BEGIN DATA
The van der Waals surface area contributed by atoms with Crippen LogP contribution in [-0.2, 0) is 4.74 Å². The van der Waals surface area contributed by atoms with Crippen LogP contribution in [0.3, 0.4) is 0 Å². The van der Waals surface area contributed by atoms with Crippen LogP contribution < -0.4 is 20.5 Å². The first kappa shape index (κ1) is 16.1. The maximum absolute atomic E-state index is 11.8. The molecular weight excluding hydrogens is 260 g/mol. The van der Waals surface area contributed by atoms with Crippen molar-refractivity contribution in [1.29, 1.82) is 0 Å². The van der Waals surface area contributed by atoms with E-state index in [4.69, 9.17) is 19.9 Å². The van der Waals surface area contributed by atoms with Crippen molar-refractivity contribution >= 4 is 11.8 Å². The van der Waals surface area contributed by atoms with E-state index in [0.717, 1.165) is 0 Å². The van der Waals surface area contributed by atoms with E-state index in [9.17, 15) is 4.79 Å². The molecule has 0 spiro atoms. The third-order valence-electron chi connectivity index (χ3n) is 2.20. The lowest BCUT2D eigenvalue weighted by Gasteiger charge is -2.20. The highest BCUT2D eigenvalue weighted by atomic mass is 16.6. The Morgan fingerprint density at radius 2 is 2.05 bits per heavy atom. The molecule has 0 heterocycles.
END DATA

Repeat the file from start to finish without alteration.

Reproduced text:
The van der Waals surface area contributed by atoms with Crippen LogP contribution in [-0.2, 0) is 4.74 Å². The van der Waals surface area contributed by atoms with Crippen LogP contribution in [0.3, 0.4) is 0 Å². The van der Waals surface area contributed by atoms with Crippen LogP contribution < -0.4 is 20.5 Å². The first kappa shape index (κ1) is 16.1. The maximum absolute atomic E-state index is 11.8. The molecular weight excluding hydrogens is 260 g/mol. The van der Waals surface area contributed by atoms with Crippen molar-refractivity contribution in [1.29, 1.82) is 0 Å². The van der Waals surface area contributed by atoms with E-state index in [4.69, 9.17) is 19.9 Å². The van der Waals surface area contributed by atoms with Crippen molar-refractivity contribution >= 4 is 11.8 Å². The van der Waals surface area contributed by atoms with E-state index in [0.717, 1.165) is 0 Å². The van der Waals surface area contributed by atoms with E-state index in [9.17, 15) is 4.79 Å². The molecule has 0 spiro atoms. The third-order valence-electron chi connectivity index (χ3n) is 2.20. The lowest BCUT2D eigenvalue weighted by Gasteiger charge is -2.20. The highest BCUT2D eigenvalue weighted by atomic mass is 16.6. The Morgan fingerprint density at radius 2 is 2.05 bits per heavy atom. The molecule has 0 heterocycles.